Five and a half years ago, I was six months pregnant with my second child and sitting at my office desk counting down the minutes. It was finally the day I was to go for my second ultrasound and find out if I was having a baby girl or another baby boy. I could hardly wait! I excused myself from work, got into my vehicle and went straight to the medical imaging office. My hands were sweaty and I felt nervous, but I was ecstatic just thinking about the little being in my belly.
I checked in to my appointment with my partner Jolon and sat in the waiting room. He was just as excited as I was. After a little while, we were called into a dimly lit room and I proceeded to lay down on an examination table. The technician greeted me, sat down and slathered a warm blue jelly onto my stomach and began to slide a wand all over it. I knew that this was my cue to sit back and relax. So I waited, and waited... I'd had ultrasounds before, and they were always quick. Why was this one taking so long?
After several minutes of silence, I looked over at the technician and asked, “is everything ok?” she furrowed her brow and continued to press some buttons. “Is everything ok?!” I asked again, this time with concern in my voice.
“Unfortunately, I’m not able to give you any information," she said. "I have to contact your doctor first and he'll call you to follow up." In that moment, my heart dropped and I felt sick. I had a million thoughts racing through my mind. This was the first time I'd left an ultrasound with something not feeling right. As soon as I returned to the office (in a total daze), I went to see my cousin. She repeatedly told me not to worry: "Just rest your thoughts and be patient." But I could tell by the look in her eyes, she was worried too.
One thing that kept popping into my mind was a dream I had had several months prior; before I even knew I was pregnant. In my dream I was sitting in a camper looking out the window, and I could see sunlight and hear drumming and singing in the distance. My legs were crossed and in my lap I was cradling a baby with caramel skin and dark brown hair wrapped in a white blanket. “My baby is sick," I kept saying.
Finally, that afternoon, my doctor called me. “Are you able to come to my office? I want to go over your ultrasound with you.”
As soon as I hung up, I called Jolon and we were on our way. The drive was a blur. Walking into the clinic was a blur. I was scared. The doctor called us in and I knew by the look on his face that something was definitely wrong. His eyes were glazed as he said “I’m so sorry to tell you this, but the ultrasound shows us that there is an opening in your baby’s spine."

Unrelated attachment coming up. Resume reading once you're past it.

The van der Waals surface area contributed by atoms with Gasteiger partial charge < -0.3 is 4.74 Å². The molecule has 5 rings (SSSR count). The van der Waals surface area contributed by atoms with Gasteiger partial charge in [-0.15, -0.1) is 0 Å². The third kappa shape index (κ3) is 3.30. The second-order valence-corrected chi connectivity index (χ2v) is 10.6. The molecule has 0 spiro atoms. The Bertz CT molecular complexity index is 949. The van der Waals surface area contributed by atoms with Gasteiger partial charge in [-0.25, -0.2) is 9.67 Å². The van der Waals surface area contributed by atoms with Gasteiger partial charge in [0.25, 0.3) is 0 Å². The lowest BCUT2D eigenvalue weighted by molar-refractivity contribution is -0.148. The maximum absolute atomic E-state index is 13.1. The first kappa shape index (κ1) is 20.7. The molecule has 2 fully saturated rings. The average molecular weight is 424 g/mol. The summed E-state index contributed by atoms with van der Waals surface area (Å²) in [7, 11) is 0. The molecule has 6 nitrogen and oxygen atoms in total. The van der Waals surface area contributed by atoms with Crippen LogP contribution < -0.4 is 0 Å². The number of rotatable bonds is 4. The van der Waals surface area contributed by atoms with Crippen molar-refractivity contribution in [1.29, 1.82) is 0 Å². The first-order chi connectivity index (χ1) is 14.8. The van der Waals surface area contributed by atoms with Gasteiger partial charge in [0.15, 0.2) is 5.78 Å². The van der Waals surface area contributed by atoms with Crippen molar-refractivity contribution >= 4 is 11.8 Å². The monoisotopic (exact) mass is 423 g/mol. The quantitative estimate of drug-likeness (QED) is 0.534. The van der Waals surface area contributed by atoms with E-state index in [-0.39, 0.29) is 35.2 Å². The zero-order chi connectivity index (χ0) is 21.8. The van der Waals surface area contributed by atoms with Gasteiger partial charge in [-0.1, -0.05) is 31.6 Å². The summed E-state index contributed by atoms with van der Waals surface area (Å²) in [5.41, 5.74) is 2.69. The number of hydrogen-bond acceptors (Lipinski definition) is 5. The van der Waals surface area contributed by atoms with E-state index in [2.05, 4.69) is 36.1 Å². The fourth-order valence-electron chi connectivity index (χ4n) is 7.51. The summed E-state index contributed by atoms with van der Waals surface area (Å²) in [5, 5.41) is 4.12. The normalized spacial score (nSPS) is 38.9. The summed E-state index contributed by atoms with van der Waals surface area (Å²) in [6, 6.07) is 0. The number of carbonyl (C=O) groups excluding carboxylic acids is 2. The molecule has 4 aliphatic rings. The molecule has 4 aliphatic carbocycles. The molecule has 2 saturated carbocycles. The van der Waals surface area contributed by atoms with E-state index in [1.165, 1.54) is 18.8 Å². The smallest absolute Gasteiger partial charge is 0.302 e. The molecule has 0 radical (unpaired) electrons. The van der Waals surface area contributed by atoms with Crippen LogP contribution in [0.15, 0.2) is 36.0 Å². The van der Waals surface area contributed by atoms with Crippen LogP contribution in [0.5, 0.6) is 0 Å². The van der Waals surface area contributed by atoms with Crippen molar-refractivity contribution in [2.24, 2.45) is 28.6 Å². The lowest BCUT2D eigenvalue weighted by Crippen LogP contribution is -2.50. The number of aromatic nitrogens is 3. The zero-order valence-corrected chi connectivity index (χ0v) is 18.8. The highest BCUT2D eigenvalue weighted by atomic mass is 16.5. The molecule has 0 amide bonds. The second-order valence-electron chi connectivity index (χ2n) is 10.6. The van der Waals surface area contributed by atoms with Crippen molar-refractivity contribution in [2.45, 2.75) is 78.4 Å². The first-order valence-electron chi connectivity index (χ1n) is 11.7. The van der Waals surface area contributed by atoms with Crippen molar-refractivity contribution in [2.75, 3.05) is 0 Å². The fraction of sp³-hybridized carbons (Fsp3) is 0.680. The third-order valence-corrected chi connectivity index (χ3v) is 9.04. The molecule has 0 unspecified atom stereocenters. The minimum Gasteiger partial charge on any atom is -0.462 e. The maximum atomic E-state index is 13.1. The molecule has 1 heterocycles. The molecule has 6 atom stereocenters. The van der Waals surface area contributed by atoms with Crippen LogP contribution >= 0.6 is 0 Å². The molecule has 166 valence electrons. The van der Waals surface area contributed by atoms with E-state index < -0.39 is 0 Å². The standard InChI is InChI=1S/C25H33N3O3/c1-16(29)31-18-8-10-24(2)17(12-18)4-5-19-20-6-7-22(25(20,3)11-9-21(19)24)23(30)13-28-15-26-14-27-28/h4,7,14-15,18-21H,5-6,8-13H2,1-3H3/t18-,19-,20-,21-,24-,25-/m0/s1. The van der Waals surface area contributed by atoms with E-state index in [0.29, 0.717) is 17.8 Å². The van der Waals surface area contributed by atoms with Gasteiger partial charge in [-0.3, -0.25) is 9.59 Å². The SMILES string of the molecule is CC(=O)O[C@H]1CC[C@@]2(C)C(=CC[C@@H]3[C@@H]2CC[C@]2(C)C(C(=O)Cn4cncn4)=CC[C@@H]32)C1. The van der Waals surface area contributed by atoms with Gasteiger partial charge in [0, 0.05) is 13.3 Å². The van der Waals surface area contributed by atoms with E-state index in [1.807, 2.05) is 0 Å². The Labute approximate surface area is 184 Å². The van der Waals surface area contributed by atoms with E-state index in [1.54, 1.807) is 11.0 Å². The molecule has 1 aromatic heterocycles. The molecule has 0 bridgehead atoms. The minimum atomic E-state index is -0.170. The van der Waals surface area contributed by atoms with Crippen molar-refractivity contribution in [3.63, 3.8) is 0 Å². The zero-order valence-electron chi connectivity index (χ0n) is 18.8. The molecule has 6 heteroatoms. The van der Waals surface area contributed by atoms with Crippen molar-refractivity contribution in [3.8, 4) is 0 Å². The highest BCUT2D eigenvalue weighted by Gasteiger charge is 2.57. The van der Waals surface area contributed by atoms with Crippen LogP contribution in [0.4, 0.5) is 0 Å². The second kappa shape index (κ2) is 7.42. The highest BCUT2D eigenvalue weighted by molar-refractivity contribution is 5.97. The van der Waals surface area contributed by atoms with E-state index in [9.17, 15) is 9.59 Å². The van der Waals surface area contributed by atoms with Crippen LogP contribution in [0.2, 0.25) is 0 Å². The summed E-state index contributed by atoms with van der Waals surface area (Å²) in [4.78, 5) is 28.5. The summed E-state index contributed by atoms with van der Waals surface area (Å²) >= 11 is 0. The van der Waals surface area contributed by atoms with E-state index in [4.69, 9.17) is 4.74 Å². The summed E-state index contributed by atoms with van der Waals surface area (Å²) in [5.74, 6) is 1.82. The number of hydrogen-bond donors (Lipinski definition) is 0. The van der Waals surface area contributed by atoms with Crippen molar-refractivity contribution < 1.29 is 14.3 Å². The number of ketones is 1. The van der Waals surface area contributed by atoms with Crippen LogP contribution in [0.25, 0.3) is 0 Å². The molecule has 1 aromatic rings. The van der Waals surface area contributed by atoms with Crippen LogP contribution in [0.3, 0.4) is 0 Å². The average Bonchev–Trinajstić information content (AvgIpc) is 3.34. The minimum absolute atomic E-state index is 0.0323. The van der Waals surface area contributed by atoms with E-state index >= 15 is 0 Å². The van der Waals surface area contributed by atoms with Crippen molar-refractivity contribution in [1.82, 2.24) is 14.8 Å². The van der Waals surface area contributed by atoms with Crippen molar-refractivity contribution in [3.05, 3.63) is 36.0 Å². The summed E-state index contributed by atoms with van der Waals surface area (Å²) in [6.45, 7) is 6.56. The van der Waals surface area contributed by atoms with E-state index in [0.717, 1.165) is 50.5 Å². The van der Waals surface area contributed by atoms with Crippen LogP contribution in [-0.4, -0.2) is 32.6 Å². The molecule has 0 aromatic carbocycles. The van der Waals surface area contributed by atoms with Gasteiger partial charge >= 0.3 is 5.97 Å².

In that moment, the whole world went silent. I could see him talking but I couldn't hear him. I began to sob uncontrollably and cried, "what does this mean?”
“We don’t know just yet,” he replied. “But…you’re having a baby girl."
Lyrikah Sikwan Rose was born in May and was diagnosed with Myelomeningocele - a severe form of Spina Bifida. 'Sikwan' means 'Spring' in Cree, and 'Rose' is coincidentally both my partner’s and my own late grandmother’s name. Finally, Lyrikah is a name I came up with that was inspired by the word “lyric” along with my favorite singer’s name, Erykah Badu.
Lyrikah is many, many things. Above all else, she is a true ray of light. I feel as though she chose us to be her family to teach us things we needed to learn together. My son Joaquem has been my other ray of light, and together my children have gotten me through every up and down.
Lyrikah has proven to be a living miracle. She is five now, and with the aid of mobility tools she is able to walk and take steps on her own; something doctors were certain she’d never do but a Medicine Man told us she would. She lives her life like every day is the greatest day, and provides hope and inspiration to everyone around her. I realized that all the trials and tribulations I went through in my past were just preparation for my life today with her. Today I have three children, two I gave birth to and one I met later in life. My son Joaquem is so gifted and intelligent, Azearah my eldest daughter is resilient with a heart of gold, and Lyrikah is the happiest and bravest little warrior I've ever known. Their bonds are bullet-proof, and the three of them make motherhood the most beautiful challenge and gift on earth.
For many years, I lived a life of chaos. The pain of it all carried me down some dark and difficult roads. But I eventually learned that Creator had a different path for me to follow. Slowly, I realized that my children were the catalysts for creating my life's balance. They have shown me my purpose and I wouldn’t change a single thing about my journey. They chose me for a reason.
Using the spirit and sound of Golden Era Hip Hop, Tara "T-Rhyme" Campbell shines a spotlight on her poetry and life experiences while using the stage as a platform to empower young Indigenous women. Pride in her Indigenous roots has served as inspiration for her rhymes and motivated her to become a recognizable artist within her community. She is a mother, MC, artist and entrepreneur who also creates beaded jewelry under the alias Beads, Rhymes & Life.